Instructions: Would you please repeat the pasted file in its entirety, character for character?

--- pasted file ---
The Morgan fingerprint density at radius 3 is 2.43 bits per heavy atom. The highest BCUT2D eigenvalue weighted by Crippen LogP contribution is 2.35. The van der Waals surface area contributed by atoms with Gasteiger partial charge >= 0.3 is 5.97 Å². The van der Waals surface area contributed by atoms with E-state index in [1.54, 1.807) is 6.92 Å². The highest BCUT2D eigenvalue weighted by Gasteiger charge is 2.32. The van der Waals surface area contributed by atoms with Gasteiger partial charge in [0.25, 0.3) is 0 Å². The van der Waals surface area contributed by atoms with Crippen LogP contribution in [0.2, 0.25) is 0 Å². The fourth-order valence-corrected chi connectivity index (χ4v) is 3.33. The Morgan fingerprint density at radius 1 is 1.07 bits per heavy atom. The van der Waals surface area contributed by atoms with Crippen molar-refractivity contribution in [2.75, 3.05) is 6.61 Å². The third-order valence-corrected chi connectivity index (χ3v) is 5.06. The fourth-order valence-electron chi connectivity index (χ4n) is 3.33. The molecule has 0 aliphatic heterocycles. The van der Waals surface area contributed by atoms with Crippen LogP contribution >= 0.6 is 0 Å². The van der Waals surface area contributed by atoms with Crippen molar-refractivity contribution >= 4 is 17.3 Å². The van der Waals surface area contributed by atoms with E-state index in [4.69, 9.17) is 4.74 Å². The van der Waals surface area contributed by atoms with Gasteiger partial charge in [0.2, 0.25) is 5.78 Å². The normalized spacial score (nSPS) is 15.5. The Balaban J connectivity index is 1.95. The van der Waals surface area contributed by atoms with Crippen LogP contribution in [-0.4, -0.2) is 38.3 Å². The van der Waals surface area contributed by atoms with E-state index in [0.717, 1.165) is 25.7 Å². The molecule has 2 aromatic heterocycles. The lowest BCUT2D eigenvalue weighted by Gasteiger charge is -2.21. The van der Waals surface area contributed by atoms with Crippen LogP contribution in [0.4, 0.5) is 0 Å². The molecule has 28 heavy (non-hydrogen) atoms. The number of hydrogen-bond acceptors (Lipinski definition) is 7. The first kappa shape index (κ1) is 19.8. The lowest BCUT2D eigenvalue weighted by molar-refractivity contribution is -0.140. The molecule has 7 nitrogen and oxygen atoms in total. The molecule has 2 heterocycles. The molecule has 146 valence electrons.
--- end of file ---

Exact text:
The Morgan fingerprint density at radius 3 is 2.43 bits per heavy atom. The highest BCUT2D eigenvalue weighted by Crippen LogP contribution is 2.35. The van der Waals surface area contributed by atoms with Gasteiger partial charge >= 0.3 is 5.97 Å². The van der Waals surface area contributed by atoms with E-state index in [1.54, 1.807) is 6.92 Å². The highest BCUT2D eigenvalue weighted by Gasteiger charge is 2.32. The van der Waals surface area contributed by atoms with Gasteiger partial charge in [0.25, 0.3) is 0 Å². The van der Waals surface area contributed by atoms with Crippen LogP contribution in [0.2, 0.25) is 0 Å². The fourth-order valence-corrected chi connectivity index (χ4v) is 3.33. The Morgan fingerprint density at radius 1 is 1.07 bits per heavy atom. The van der Waals surface area contributed by atoms with Crippen molar-refractivity contribution in [2.75, 3.05) is 6.61 Å². The third-order valence-corrected chi connectivity index (χ3v) is 5.06. The fourth-order valence-electron chi connectivity index (χ4n) is 3.33. The molecule has 0 aliphatic heterocycles. The van der Waals surface area contributed by atoms with Crippen LogP contribution >= 0.6 is 0 Å². The van der Waals surface area contributed by atoms with Crippen molar-refractivity contribution >= 4 is 17.3 Å². The van der Waals surface area contributed by atoms with E-state index in [4.69, 9.17) is 4.74 Å². The van der Waals surface area contributed by atoms with Gasteiger partial charge in [0.2, 0.25) is 5.78 Å². The normalized spacial score (nSPS) is 15.5. The Balaban J connectivity index is 1.95. The van der Waals surface area contributed by atoms with Crippen LogP contribution in [-0.4, -0.2) is 38.3 Å². The van der Waals surface area contributed by atoms with E-state index in [0.717, 1.165) is 25.7 Å². The molecule has 2 aromatic heterocycles. The lowest BCUT2D eigenvalue weighted by Gasteiger charge is -2.21. The van der Waals surface area contributed by atoms with Crippen LogP contribution in [0.4, 0.5) is 0 Å². The molecule has 28 heavy (non-hydrogen) atoms. The number of hydrogen-bond acceptors (Lipinski definition) is 7. The first kappa shape index (κ1) is 19.8. The lowest BCUT2D eigenvalue weighted by molar-refractivity contribution is -0.140. The molecule has 7 nitrogen and oxygen atoms in total. The molecule has 2 heterocycles. The molecule has 146 valence electrons.